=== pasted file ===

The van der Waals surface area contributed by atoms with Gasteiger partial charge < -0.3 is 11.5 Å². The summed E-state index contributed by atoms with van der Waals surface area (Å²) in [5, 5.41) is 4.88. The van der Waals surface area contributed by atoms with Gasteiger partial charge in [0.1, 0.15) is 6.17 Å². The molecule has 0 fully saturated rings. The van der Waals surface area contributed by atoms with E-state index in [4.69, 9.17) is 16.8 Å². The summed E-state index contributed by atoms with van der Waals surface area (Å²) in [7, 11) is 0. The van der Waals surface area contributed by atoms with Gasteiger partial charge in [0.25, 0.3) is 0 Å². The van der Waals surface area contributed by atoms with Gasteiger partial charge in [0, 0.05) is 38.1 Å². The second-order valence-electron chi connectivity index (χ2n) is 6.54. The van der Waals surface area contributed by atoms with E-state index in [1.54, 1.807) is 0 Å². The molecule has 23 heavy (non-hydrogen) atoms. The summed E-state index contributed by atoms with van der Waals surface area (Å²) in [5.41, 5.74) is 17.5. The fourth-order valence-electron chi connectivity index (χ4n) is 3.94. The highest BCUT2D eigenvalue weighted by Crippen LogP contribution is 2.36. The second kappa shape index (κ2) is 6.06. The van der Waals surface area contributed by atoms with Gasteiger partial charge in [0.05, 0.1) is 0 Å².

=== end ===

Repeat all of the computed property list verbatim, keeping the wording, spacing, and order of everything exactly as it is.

The van der Waals surface area contributed by atoms with Gasteiger partial charge < -0.3 is 11.5 Å². The summed E-state index contributed by atoms with van der Waals surface area (Å²) in [5, 5.41) is 4.88. The van der Waals surface area contributed by atoms with Gasteiger partial charge in [0.1, 0.15) is 6.17 Å². The molecule has 0 fully saturated rings. The van der Waals surface area contributed by atoms with E-state index in [4.69, 9.17) is 16.8 Å². The summed E-state index contributed by atoms with van der Waals surface area (Å²) in [7, 11) is 0. The van der Waals surface area contributed by atoms with Gasteiger partial charge in [0.25, 0.3) is 0 Å². The van der Waals surface area contributed by atoms with Gasteiger partial charge in [0, 0.05) is 38.1 Å². The second-order valence-electron chi connectivity index (χ2n) is 6.54. The van der Waals surface area contributed by atoms with E-state index in [1.54, 1.807) is 0 Å². The molecule has 23 heavy (non-hydrogen) atoms. The summed E-state index contributed by atoms with van der Waals surface area (Å²) in [5.41, 5.74) is 17.5. The fourth-order valence-electron chi connectivity index (χ4n) is 3.94. The highest BCUT2D eigenvalue weighted by Crippen LogP contribution is 2.36. The second kappa shape index (κ2) is 6.06. The van der Waals surface area contributed by atoms with Gasteiger partial charge in [0.05, 0.1) is 0 Å².